On the week of 8 – 12th and 15 – 19th in February 2016 in Abuja, I facilitated training on tracking government spending with 16 producers of popular current affairs programmes and 16 news editors from the broadcast media in a BBC Media Action supported capacity building for journalists. Nothing can be more exciting than igniting journalists passion to innovate their newsrooms, and also participating at this training were facilitators from BudgIT (One of the leading organizations using technology to hold government accountable) and Premium Times (An online media organization disrupting the media terrain in Nigeria).
No doubt, journalism is one of the profession that has young and vibrate women, and as confirmed the participants had a balance of gender, unlike other training have facilitated, that gender is always skewed towards the male. 60% of the participants had contact with the computer in the middle of the last decade, at the advent of Facebook, and just at the exit of excite.com and inbox.com, Certainly, our participants this time should be conversant with the new technologies. Were they? I will say yes, at least they are familiar with their newsroom consoles, Twitter and Facebook.
Other than their console, they were exposed to data journalism tools that can be leveraged on in scraping government budget data, from the conversion of PDFs to Excel using www.online2pdf.com ,Tabula and WebScraper. But one thing that remains clear is that many times, we see the budget data, but actually do not know when the money on the budget will be spent. So, what does a journalist do in such case? I asked, and most knew they are always the first to know, as a press release is always issued to media houses, when these funds are approved or released. So journalist can scrape the press release and find useful information for tracking government expenditure, and thus making a story out of it. Another useful tool is Google Alerts which sends instant email of keywords that has earlier been subscribed to by the journalist.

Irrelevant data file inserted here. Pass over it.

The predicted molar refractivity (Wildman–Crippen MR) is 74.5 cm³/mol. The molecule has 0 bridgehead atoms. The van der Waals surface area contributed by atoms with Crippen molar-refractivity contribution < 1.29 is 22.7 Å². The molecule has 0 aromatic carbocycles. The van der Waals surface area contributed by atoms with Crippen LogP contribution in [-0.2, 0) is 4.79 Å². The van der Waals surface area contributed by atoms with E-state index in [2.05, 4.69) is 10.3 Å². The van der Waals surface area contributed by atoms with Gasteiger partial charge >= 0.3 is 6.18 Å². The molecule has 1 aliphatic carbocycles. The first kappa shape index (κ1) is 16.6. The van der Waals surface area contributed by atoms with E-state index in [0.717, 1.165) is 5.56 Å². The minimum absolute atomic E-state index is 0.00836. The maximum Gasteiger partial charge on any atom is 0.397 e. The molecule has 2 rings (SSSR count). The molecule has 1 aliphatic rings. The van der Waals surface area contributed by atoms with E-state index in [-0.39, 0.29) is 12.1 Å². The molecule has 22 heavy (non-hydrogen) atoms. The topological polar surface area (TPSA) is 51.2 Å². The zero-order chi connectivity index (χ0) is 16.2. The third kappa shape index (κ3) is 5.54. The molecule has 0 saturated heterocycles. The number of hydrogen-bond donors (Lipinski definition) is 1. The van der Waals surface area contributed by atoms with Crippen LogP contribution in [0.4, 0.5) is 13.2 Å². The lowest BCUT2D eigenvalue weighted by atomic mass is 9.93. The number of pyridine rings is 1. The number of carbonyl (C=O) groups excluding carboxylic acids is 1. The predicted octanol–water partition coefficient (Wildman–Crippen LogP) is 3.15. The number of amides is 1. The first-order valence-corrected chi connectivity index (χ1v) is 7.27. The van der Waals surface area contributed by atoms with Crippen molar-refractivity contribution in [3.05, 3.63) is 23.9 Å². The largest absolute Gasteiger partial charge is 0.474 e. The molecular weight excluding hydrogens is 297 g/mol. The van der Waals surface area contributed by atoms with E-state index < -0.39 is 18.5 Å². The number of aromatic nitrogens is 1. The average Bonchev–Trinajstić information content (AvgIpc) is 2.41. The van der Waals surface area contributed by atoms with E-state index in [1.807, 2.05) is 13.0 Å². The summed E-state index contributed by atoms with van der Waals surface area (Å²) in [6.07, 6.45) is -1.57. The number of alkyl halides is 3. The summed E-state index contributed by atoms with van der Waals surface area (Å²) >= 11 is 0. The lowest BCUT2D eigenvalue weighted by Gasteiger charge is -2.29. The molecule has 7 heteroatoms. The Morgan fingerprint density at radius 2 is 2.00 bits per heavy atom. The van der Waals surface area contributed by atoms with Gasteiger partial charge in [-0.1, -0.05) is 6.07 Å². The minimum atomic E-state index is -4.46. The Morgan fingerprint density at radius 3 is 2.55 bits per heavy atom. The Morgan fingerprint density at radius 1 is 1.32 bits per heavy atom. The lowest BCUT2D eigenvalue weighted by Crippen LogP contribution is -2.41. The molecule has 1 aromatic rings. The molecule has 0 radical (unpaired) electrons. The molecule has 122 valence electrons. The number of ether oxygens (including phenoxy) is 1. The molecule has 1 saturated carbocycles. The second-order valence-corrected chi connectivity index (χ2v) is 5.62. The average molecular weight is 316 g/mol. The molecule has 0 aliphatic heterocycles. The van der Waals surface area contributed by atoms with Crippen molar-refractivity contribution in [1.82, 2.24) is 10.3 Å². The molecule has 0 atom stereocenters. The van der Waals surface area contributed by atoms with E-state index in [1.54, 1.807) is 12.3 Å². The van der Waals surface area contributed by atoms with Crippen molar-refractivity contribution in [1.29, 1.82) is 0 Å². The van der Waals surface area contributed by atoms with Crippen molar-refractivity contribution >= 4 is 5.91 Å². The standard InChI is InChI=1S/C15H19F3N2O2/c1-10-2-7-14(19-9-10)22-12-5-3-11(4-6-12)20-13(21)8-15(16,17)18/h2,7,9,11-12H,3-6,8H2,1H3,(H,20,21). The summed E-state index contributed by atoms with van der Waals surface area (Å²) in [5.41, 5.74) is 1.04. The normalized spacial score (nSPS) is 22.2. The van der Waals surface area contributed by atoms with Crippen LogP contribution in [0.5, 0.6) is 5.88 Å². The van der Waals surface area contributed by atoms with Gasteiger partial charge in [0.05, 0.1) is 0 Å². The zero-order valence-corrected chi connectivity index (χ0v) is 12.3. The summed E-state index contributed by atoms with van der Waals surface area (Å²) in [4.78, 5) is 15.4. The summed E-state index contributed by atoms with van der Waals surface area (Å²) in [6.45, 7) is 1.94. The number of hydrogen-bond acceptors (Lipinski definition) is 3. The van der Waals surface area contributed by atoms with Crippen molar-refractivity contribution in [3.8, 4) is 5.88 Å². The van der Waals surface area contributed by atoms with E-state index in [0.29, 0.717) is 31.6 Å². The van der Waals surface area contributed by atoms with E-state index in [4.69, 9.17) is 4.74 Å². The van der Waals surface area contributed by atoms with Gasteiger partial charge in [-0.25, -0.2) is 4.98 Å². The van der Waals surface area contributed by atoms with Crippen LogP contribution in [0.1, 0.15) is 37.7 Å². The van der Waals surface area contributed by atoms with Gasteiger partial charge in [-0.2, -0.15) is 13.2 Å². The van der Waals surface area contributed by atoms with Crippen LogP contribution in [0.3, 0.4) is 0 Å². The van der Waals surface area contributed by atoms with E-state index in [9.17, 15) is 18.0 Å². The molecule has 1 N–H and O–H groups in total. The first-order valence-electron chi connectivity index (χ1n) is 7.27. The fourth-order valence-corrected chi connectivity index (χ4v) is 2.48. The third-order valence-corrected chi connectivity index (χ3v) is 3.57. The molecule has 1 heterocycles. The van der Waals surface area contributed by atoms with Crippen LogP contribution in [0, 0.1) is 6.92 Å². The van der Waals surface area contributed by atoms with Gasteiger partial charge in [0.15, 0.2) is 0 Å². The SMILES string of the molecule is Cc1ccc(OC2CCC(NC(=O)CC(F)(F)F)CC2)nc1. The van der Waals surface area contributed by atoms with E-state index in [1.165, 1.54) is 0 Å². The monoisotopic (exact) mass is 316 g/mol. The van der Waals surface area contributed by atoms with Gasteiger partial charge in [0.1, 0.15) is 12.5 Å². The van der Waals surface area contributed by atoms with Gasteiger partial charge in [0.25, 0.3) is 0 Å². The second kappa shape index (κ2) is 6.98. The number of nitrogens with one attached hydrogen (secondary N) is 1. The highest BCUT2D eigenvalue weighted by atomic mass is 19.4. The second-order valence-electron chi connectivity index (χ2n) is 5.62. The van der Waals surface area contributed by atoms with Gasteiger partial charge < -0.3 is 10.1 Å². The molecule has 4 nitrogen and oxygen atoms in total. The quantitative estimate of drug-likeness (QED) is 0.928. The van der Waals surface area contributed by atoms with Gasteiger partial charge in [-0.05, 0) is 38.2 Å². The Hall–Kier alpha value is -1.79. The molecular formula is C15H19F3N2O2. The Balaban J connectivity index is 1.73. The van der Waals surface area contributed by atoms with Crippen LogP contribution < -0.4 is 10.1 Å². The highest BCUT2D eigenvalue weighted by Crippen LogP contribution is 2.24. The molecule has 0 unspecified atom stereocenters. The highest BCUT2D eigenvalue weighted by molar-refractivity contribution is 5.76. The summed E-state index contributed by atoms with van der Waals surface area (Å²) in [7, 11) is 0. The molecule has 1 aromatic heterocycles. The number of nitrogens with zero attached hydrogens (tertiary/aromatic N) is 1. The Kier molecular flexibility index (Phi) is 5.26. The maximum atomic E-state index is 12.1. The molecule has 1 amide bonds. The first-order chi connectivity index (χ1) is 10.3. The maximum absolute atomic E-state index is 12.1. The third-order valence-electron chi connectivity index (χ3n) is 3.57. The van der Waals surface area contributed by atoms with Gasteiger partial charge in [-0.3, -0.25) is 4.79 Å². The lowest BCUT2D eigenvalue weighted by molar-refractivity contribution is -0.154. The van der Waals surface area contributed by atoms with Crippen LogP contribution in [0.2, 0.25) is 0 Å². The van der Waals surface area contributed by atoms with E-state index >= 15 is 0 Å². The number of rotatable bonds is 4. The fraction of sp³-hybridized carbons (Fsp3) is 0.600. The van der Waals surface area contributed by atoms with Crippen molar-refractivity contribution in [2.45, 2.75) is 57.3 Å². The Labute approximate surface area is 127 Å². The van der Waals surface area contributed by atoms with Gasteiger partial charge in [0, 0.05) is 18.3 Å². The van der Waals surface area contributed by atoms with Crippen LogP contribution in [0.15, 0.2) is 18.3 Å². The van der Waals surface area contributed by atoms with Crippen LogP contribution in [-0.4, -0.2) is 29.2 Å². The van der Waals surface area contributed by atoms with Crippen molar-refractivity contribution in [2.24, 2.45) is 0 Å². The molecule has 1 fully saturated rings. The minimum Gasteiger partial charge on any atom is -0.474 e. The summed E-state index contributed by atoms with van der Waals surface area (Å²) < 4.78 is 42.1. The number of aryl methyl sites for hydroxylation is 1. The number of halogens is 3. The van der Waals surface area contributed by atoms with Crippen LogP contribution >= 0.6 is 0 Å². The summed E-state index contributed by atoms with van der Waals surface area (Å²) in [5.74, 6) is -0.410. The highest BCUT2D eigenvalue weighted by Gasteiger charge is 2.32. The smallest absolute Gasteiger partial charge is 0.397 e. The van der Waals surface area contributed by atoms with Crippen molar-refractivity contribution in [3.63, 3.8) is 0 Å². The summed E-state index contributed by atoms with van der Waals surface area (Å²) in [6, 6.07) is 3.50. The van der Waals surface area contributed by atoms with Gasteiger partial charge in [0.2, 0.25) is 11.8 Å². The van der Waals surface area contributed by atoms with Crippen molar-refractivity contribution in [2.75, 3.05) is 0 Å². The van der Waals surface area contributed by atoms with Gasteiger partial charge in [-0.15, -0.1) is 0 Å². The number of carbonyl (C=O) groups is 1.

We all agreed, that there is always a time difference between approval and release of funds, as such the time lag keeps the journalist inquiring, and keeping the story alive. So many at the training asked, what funds do we have to keep such stories alive, in a program or in the news? In the last six months, I have trained 62 journalists from the print media, and broadcast, the same question keep re-occurring, and this time, I was almost told to change the training topic to how to write funding proposals for data journalism. Perhaps, this can stop the popular “Kwa” mentalism!
As more of the traditional broadcasters are now moving into data journalism, many are still incapacitated due to media ownership, availability of knowledge resources, skill gaps and a peer review center where knowledge can be exchanged on the go. Each of these training always draw us up to the solution, perhaps, as Connected Development [CODE] is working on its citizen lab for activists and journalists, it will be better placed to tackle some of this challenges.
As someone who has a background in Information Management, I always appreciate the media, and those that stand by the consoles to inform Africa, and through this we believe the console can turn around, educate, inform and impact our society. With more data been churned out everyday, and more funding in the direction of data journalism, I look forward to taking another set of interaction on data journalism with 24 news editors from Abuja, Lagos, Enugu, Adamawa, Kaduna and Plateau, in April, let’s keep the consoles jingling!